Tuesday 26 September 2017

Healthy eating: Susan Jane White, with tasty, nutritious pecan nuts and the raw power of cacao

Make virtuous brownies, says Susan Jane White, with tasty, nutritious pecan nuts and the raw power of cacao

Haagen-Dazs made the pecan an international celeb with their Pralines & Cream flavour. These nuts are actually very similar to walnuts only they are sweeter, chewier, smaller and pricier. You'll find them candied in decadent desserts or tossed through salads in snazzy restaurants.





Surely something so tasty has to be bad for you? Nope. These nuts are a rich source of zinc, responsible for luminous skin, solid immunity and healthy hormones. A deficiency in this precious mineral can result in mood fluctuations, poor fertility, spots, low immunity, difficulty sleeping, delayed healing and dull skin. But, alas, you won't get enough zinc scoffing a tub of Haagen-Dazs. Nice try, though.

A handful of pecans should do the trick and will also proffer a nice dose of vitamin E for varicose veins, beta-sitosterol for dirty arteries and potassium for those mouldy hangovers.

But aren't pecans fattening? Not so. Nuts contain monounsaturated fat. That's the healthy one associated with lower rates of heart disease and cholesterol. Commercial candy, on the other hand, is a source of nasty fat, responsible for bumping up your 'bad' LDL cholesterol and haunting your arteries. Please don't confuse the two fats -- they behave very differently in the body. In fact, the British Medical Journal published research on polymeal foods -- polymeal is a diet-based approach to combating heart disease. The research found that, if consumed daily, certain foods would reduce the risk of cardiovascular disease by 75 per cent. Dark chocolate and nuts were two of the foods. Glee.

You can celebrate by making these virtuous brownies, and turn your cravings into a nutritional hit.

Brownie Bites

The difference between cacao and cocoa is the amount of processing involved before it finds its way to your merry little mitts. Cacao is from the raw chocolate bean, and it is higher in antioxidants and minerals. That's why it's touted as a superfood. Cocoa is the heat-treated version, processed to stabilise the product and provide consistency for manufacturers to play with. It's cheaper than raw cacao, and still a good source of heart-healthy magnesium, but higher in caffeine and lower in antioxidants. Go for whichever one you fancy, although raw cacao can be a little trickier to find. Try www.natashaslivingfood.com or www.iswari.net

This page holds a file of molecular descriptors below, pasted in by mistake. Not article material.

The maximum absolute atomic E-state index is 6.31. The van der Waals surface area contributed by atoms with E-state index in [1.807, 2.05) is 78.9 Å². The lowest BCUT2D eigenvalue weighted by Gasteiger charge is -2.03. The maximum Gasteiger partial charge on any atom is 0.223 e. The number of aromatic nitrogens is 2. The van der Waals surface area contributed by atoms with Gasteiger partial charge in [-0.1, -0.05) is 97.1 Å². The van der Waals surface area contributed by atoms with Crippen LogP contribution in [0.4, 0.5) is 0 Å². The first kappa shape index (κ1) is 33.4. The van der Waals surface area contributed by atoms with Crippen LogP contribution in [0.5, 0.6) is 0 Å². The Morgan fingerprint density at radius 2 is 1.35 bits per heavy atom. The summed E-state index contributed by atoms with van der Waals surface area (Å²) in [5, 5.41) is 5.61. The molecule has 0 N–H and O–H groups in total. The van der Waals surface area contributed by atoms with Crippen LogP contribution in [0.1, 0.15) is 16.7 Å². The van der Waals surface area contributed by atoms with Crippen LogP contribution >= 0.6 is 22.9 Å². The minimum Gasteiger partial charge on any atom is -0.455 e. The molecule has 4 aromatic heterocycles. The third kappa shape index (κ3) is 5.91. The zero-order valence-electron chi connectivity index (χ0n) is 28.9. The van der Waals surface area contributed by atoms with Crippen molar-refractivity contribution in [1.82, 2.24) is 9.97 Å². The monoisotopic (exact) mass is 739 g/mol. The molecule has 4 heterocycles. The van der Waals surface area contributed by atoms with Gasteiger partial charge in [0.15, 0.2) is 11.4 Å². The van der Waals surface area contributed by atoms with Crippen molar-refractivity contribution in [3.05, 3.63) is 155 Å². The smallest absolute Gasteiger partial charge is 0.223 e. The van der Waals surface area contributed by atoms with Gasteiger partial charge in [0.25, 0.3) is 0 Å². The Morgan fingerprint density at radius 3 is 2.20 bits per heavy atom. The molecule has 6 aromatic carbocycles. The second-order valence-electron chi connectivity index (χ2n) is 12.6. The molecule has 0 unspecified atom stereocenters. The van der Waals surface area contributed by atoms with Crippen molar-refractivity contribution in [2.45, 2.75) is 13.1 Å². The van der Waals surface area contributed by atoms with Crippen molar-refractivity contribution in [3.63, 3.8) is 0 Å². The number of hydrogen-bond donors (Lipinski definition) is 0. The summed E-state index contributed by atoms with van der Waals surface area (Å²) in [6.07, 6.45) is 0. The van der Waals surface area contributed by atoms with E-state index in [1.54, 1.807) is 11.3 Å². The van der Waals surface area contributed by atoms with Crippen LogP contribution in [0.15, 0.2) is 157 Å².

You will need:

1 cup pecans

5 medjool or other very sticky dates

Pinch of good, unrefined sea salt

2 tablespoons maple syrup

4-5 tablespoons cocoa or cacao powder

1/2 large bar chocolate 85 per cent cocoa solids

2 tablespoons natural yoghurt

Pulse the pecans, the dates, the unrefined sea salt, the maple syrup and the cocoa or cacao powder, whichever you are using, into a blender until the mixture starts to clump together. Roll into 15 apricot-sized balls between the palms of your hands. Using your thumb, press a dimple into the crown of each ball. Refrigerate.

For the probiotic frosting, gently melt the 85 per cent chocolate over a saucepan of barely simmering water. It's easiest to use a plate that fits snugly on top of your saucepan, with only one inch of water beneath. As soon as the chocolate has melted, work very quickly. Remove the chocolate from heat, stir through the natural yoghurt, and immediately fill each brownie pocket with a puddle of frosting.

Try to refrigerate for two hours before looting. They're best hidden behind old jars of capers and gherkins lurking in the back of the fridge. Few will find them.

L

www.susanjanewhite.com

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